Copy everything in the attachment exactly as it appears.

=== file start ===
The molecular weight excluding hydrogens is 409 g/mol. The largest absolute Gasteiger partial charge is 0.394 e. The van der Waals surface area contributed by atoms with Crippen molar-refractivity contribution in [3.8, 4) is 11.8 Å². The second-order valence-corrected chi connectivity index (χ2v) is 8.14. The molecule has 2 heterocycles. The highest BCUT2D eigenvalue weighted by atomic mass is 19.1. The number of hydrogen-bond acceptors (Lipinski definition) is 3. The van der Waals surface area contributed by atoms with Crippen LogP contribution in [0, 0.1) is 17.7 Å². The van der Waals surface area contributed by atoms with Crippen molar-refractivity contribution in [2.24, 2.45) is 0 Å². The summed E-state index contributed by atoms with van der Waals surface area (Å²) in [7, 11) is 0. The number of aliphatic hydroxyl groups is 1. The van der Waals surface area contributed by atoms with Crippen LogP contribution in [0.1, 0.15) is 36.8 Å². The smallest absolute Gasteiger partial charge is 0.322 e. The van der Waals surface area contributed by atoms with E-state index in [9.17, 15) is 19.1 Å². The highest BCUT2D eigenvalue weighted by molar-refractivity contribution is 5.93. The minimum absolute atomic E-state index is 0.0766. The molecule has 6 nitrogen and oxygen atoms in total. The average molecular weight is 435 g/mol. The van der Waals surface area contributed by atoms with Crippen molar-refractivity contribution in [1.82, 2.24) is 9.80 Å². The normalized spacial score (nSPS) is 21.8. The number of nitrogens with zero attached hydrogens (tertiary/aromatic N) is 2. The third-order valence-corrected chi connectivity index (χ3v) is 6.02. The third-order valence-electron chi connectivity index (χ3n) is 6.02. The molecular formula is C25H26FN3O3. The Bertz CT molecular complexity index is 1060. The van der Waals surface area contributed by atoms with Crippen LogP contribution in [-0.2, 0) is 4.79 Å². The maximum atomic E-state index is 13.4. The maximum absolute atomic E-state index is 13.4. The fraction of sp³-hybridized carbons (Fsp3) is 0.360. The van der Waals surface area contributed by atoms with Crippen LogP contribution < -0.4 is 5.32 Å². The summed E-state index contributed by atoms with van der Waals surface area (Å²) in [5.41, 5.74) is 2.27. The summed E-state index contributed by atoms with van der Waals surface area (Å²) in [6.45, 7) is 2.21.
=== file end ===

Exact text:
The molecular weight excluding hydrogens is 409 g/mol. The largest absolute Gasteiger partial charge is 0.394 e. The van der Waals surface area contributed by atoms with Crippen molar-refractivity contribution in [3.8, 4) is 11.8 Å². The second-order valence-corrected chi connectivity index (χ2v) is 8.14. The molecule has 2 heterocycles. The highest BCUT2D eigenvalue weighted by atomic mass is 19.1. The number of hydrogen-bond acceptors (Lipinski definition) is 3. The van der Waals surface area contributed by atoms with Crippen LogP contribution in [0, 0.1) is 17.7 Å². The van der Waals surface area contributed by atoms with Crippen molar-refractivity contribution in [2.24, 2.45) is 0 Å². The summed E-state index contributed by atoms with van der Waals surface area (Å²) in [7, 11) is 0. The number of aliphatic hydroxyl groups is 1. The van der Waals surface area contributed by atoms with Crippen LogP contribution in [0.1, 0.15) is 36.8 Å². The smallest absolute Gasteiger partial charge is 0.322 e. The van der Waals surface area contributed by atoms with E-state index in [9.17, 15) is 19.1 Å². The highest BCUT2D eigenvalue weighted by molar-refractivity contribution is 5.93. The minimum absolute atomic E-state index is 0.0766. The molecule has 6 nitrogen and oxygen atoms in total. The average molecular weight is 435 g/mol. The van der Waals surface area contributed by atoms with Crippen molar-refractivity contribution in [1.82, 2.24) is 9.80 Å². The normalized spacial score (nSPS) is 21.8. The number of nitrogens with zero attached hydrogens (tertiary/aromatic N) is 2. The third-order valence-corrected chi connectivity index (χ3v) is 6.02. The third-order valence-electron chi connectivity index (χ3n) is 6.02. The molecular formula is C25H26FN3O3. The Bertz CT molecular complexity index is 1060. The van der Waals surface area contributed by atoms with Crippen LogP contribution in [-0.2, 0) is 4.79 Å². The maximum atomic E-state index is 13.4. The maximum absolute atomic E-state index is 13.4. The fraction of sp³-hybridized carbons (Fsp3) is 0.360. The van der Waals surface area contributed by atoms with Crippen LogP contribution < -0.4 is 5.32 Å². The summed E-state index contributed by atoms with van der Waals surface area (Å²) in [5.41, 5.74) is 2.27. The summed E-state index contributed by atoms with van der Waals surface area (Å²) in [6.45, 7) is 2.21.